What is Nuclear Power Booster? War and climate change

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Still controversial, nuclear energy has steadily declined in importance, providing 10% of the world’s electricity today compared to 18% at its peak in the mid-1990s. While a few countries, notably China and the India’s increased capacity, concerns over reactor safety have led most advanced economies to move in the opposite direction. In recent years, however, the climate crisis has restored the appeal of this decarbonized energy source. Today, fuel supply insecurities caused by Russia’s war in Ukraine are making nuclear power even more attractive to policymakers as a way to keep the light on.

1. Who reinvests in nuclear energy?

The UK and France lead the pack. The UK, which used nuclear power to generate 16% of its electricity in 2020, aims to increase that figure to 25% by 2050, in part by building eight large reactors. France plans to build six and extend the life of all existing reactors where it is safe to do so. France already produces 70% of its electricity with nuclear power. Both countries are also among those investing in so-called small modular reactors, although it will be several years before they are used.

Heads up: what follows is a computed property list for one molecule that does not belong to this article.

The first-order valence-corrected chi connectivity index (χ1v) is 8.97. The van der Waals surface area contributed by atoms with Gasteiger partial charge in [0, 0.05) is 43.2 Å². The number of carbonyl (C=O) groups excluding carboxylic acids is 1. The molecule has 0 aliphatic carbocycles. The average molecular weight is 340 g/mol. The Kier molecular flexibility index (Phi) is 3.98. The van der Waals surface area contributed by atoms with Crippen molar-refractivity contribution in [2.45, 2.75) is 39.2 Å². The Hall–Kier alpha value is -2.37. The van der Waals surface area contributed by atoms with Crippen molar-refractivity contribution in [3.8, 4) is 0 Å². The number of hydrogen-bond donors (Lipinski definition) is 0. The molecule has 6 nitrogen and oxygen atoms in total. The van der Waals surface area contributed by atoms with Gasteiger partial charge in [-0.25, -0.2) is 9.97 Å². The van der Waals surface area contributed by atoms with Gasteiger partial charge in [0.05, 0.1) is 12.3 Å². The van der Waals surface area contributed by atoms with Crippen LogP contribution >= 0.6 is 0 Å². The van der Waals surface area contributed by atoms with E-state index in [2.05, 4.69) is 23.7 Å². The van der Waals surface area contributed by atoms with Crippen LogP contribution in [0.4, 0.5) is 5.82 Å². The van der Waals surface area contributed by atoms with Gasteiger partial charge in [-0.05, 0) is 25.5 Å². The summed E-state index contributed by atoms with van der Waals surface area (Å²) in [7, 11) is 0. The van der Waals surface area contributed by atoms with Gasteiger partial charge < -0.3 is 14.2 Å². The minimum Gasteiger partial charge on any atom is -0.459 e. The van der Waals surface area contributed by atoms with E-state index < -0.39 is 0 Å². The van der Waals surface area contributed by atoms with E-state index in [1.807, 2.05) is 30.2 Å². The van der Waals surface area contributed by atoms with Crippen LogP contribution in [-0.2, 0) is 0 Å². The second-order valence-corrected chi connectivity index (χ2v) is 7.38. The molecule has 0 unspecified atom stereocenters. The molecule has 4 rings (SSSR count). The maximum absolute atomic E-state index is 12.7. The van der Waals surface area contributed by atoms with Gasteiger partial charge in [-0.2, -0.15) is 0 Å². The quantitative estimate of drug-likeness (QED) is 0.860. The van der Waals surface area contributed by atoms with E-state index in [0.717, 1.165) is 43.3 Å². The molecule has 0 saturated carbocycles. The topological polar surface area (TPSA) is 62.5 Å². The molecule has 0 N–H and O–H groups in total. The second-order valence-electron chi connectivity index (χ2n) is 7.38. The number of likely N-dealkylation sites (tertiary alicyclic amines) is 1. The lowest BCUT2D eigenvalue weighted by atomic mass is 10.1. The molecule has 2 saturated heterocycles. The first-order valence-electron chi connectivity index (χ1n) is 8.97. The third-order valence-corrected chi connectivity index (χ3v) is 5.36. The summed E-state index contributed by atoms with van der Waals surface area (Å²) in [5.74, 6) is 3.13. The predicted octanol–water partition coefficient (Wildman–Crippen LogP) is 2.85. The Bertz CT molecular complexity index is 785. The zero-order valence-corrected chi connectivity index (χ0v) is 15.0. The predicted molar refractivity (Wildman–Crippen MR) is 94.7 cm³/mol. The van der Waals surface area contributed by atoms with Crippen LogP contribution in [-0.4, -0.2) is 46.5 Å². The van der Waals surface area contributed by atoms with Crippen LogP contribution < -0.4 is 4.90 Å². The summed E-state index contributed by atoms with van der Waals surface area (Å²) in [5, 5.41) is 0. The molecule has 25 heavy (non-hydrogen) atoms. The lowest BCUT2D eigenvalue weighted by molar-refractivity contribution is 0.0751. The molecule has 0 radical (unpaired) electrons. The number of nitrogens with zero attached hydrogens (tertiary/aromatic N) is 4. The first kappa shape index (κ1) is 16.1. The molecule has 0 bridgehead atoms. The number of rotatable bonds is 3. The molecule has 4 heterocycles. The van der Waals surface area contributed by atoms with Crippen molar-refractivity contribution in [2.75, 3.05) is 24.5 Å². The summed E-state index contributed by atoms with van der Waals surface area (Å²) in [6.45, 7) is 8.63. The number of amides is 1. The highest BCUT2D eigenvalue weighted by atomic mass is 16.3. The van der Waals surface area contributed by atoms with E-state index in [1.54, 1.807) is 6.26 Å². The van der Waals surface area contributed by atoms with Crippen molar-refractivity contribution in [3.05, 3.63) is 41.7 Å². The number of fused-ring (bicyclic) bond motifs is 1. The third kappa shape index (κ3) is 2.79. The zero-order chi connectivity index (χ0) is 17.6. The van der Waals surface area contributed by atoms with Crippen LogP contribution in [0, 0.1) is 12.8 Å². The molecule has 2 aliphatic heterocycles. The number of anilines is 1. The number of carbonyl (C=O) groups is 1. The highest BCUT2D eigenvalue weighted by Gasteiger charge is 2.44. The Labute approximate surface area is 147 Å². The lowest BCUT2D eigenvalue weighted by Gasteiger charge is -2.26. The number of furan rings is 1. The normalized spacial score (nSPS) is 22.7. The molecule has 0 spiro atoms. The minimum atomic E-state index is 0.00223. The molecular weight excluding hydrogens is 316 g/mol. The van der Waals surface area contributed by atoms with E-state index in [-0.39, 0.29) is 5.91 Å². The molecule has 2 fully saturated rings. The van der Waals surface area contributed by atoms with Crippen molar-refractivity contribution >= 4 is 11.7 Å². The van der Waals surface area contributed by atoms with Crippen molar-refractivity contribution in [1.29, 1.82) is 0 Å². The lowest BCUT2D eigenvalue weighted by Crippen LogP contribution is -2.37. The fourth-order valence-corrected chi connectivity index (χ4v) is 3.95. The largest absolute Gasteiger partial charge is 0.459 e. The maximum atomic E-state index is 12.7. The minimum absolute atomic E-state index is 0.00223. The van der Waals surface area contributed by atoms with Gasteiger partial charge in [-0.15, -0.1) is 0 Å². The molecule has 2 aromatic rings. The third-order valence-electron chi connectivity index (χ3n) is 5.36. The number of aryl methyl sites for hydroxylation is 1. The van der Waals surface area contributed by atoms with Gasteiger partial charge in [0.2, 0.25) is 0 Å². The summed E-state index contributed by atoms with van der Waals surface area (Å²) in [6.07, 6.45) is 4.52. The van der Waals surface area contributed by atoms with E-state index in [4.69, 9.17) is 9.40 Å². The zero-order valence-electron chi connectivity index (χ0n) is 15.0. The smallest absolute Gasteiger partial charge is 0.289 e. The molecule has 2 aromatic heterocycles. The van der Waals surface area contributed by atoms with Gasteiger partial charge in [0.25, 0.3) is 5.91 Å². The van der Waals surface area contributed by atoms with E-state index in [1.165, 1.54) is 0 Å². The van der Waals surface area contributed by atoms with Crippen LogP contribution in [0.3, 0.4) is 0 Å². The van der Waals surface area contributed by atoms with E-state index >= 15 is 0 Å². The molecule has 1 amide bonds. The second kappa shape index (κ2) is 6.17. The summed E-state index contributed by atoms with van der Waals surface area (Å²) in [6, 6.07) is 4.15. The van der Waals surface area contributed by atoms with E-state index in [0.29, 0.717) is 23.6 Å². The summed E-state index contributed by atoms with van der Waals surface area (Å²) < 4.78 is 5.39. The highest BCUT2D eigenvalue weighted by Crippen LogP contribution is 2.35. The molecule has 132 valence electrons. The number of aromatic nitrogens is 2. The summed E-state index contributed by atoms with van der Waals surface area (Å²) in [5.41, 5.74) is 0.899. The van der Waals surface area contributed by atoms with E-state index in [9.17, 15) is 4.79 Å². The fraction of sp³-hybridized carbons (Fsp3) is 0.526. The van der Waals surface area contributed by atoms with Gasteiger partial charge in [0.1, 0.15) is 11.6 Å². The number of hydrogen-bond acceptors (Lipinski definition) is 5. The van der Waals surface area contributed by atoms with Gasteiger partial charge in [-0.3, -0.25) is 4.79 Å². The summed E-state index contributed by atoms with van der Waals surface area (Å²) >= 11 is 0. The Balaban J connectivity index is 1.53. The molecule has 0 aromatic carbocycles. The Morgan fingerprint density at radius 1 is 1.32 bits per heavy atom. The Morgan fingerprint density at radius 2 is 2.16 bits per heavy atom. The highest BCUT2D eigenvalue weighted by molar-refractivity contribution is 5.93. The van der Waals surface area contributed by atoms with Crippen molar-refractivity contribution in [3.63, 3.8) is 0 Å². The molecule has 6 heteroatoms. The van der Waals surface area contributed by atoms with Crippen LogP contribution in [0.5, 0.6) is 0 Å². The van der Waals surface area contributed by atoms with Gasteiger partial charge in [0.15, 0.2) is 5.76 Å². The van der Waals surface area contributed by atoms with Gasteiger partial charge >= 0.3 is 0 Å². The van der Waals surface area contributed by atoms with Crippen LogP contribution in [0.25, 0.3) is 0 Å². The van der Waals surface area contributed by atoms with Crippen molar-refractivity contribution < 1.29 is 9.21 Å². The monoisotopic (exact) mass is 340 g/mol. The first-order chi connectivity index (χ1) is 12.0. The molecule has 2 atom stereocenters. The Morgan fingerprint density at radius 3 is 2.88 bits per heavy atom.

2. Why extend the lifetime of a reactor?

Many reactors in advanced economies are approaching their initial lifespan, which is typically 40 years. The average age of nuclear power plants is 38 years in Europe and 36 years in North America; in India it is 15 years and in China only five years. The longevity of a reactor can be extended, but only with significant investments in renovation. Belgium decided in March to make this investment for two of its reactors. In Japan, Tokyo Electric Power Co. Holdings Inc. has spent about 1.16 trillion yen ($8.6 billion) to upgrade its Kashiwazaki-Kariwa facility, a plant whose oldest reactor is nearly 40 years old.